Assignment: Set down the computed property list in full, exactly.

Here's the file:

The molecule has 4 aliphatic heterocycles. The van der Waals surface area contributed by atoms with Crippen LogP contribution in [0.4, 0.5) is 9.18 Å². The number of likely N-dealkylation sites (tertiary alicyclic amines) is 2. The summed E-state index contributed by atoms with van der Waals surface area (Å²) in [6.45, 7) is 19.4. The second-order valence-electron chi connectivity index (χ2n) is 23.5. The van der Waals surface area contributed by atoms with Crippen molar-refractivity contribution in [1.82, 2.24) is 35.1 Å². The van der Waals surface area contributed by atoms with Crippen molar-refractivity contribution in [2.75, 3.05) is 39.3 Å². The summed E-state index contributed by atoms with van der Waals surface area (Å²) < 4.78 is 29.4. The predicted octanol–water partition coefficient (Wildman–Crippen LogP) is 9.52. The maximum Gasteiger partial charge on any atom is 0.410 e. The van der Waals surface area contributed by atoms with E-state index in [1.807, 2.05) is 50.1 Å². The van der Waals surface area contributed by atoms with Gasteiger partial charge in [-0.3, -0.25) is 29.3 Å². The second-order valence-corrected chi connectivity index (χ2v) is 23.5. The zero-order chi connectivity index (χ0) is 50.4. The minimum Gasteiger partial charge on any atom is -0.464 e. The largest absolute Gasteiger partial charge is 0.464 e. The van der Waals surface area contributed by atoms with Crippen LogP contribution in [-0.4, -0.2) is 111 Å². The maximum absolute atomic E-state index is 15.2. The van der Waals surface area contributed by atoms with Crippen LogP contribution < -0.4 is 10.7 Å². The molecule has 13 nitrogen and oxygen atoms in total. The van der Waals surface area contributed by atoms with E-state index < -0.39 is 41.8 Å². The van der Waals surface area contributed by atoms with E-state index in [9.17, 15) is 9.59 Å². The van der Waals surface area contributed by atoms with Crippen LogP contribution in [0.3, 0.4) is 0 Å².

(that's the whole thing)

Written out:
The molecule has 4 aliphatic heterocycles. The van der Waals surface area contributed by atoms with Crippen LogP contribution in [0.4, 0.5) is 9.18 Å². The number of likely N-dealkylation sites (tertiary alicyclic amines) is 2. The summed E-state index contributed by atoms with van der Waals surface area (Å²) in [6.45, 7) is 19.4. The second-order valence-electron chi connectivity index (χ2n) is 23.5. The van der Waals surface area contributed by atoms with Crippen molar-refractivity contribution in [1.82, 2.24) is 35.1 Å². The van der Waals surface area contributed by atoms with Crippen molar-refractivity contribution in [2.75, 3.05) is 39.3 Å². The summed E-state index contributed by atoms with van der Waals surface area (Å²) < 4.78 is 29.4. The predicted octanol–water partition coefficient (Wildman–Crippen LogP) is 9.52. The maximum Gasteiger partial charge on any atom is 0.410 e. The van der Waals surface area contributed by atoms with E-state index in [1.807, 2.05) is 50.1 Å². The van der Waals surface area contributed by atoms with Gasteiger partial charge in [-0.3, -0.25) is 29.3 Å². The second-order valence-corrected chi connectivity index (χ2v) is 23.5. The zero-order chi connectivity index (χ0) is 50.4. The minimum Gasteiger partial charge on any atom is -0.464 e. The largest absolute Gasteiger partial charge is 0.464 e. The van der Waals surface area contributed by atoms with Crippen LogP contribution in [-0.4, -0.2) is 111 Å². The maximum absolute atomic E-state index is 15.2. The van der Waals surface area contributed by atoms with Crippen LogP contribution < -0.4 is 10.7 Å². The molecule has 13 nitrogen and oxygen atoms in total. The van der Waals surface area contributed by atoms with E-state index < -0.39 is 41.8 Å². The van der Waals surface area contributed by atoms with E-state index in [9.17, 15) is 9.59 Å². The van der Waals surface area contributed by atoms with Crippen LogP contribution in [0.3, 0.4) is 0 Å².